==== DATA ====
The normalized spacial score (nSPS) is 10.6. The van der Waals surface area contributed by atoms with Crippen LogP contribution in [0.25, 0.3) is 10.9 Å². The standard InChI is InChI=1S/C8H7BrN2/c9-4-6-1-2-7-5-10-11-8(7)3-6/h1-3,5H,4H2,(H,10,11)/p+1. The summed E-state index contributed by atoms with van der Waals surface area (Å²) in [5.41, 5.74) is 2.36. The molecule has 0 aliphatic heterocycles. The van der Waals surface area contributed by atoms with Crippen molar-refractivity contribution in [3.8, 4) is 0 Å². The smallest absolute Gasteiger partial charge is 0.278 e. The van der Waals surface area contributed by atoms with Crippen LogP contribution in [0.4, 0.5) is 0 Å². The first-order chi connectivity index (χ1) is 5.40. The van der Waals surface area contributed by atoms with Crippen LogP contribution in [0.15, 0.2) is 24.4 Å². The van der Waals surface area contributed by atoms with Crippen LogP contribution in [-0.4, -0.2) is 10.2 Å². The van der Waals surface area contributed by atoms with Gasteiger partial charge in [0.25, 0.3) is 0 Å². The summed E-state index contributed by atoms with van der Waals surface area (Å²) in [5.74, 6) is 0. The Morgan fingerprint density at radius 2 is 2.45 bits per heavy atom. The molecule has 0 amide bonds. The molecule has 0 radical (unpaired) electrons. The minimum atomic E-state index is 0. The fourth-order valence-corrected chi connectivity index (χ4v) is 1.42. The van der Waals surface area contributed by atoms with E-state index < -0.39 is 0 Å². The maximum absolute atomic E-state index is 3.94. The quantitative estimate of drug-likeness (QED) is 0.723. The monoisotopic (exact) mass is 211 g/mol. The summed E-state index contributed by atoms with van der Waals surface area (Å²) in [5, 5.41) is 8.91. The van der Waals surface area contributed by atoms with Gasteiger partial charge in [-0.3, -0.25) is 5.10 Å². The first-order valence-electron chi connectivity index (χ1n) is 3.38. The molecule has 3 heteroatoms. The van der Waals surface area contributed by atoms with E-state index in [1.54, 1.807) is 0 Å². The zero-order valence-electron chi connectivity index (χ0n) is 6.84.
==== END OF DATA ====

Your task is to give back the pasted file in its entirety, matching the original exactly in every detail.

The normalized spacial score (nSPS) is 10.6. The van der Waals surface area contributed by atoms with Crippen LogP contribution in [0.25, 0.3) is 10.9 Å². The standard InChI is InChI=1S/C8H7BrN2/c9-4-6-1-2-7-5-10-11-8(7)3-6/h1-3,5H,4H2,(H,10,11)/p+1. The summed E-state index contributed by atoms with van der Waals surface area (Å²) in [5.41, 5.74) is 2.36. The molecule has 0 aliphatic heterocycles. The van der Waals surface area contributed by atoms with Crippen molar-refractivity contribution in [3.8, 4) is 0 Å². The smallest absolute Gasteiger partial charge is 0.278 e. The van der Waals surface area contributed by atoms with Crippen LogP contribution in [0.4, 0.5) is 0 Å². The first-order chi connectivity index (χ1) is 5.40. The van der Waals surface area contributed by atoms with Crippen LogP contribution in [0.15, 0.2) is 24.4 Å². The van der Waals surface area contributed by atoms with Crippen LogP contribution in [-0.4, -0.2) is 10.2 Å². The van der Waals surface area contributed by atoms with Gasteiger partial charge in [0.25, 0.3) is 0 Å². The summed E-state index contributed by atoms with van der Waals surface area (Å²) in [5.74, 6) is 0. The Morgan fingerprint density at radius 2 is 2.45 bits per heavy atom. The molecule has 0 amide bonds. The molecule has 0 radical (unpaired) electrons. The minimum atomic E-state index is 0. The fourth-order valence-corrected chi connectivity index (χ4v) is 1.42. The van der Waals surface area contributed by atoms with E-state index < -0.39 is 0 Å². The maximum absolute atomic E-state index is 3.94. The quantitative estimate of drug-likeness (QED) is 0.723. The monoisotopic (exact) mass is 211 g/mol. The summed E-state index contributed by atoms with van der Waals surface area (Å²) in [5, 5.41) is 8.91. The van der Waals surface area contributed by atoms with Gasteiger partial charge in [-0.3, -0.25) is 5.10 Å². The first-order valence-electron chi connectivity index (χ1n) is 3.38. The molecule has 3 heteroatoms. The van der Waals surface area contributed by atoms with E-state index in [1.54, 1.807) is 0 Å². The zero-order valence-electron chi connectivity index (χ0n) is 6.84.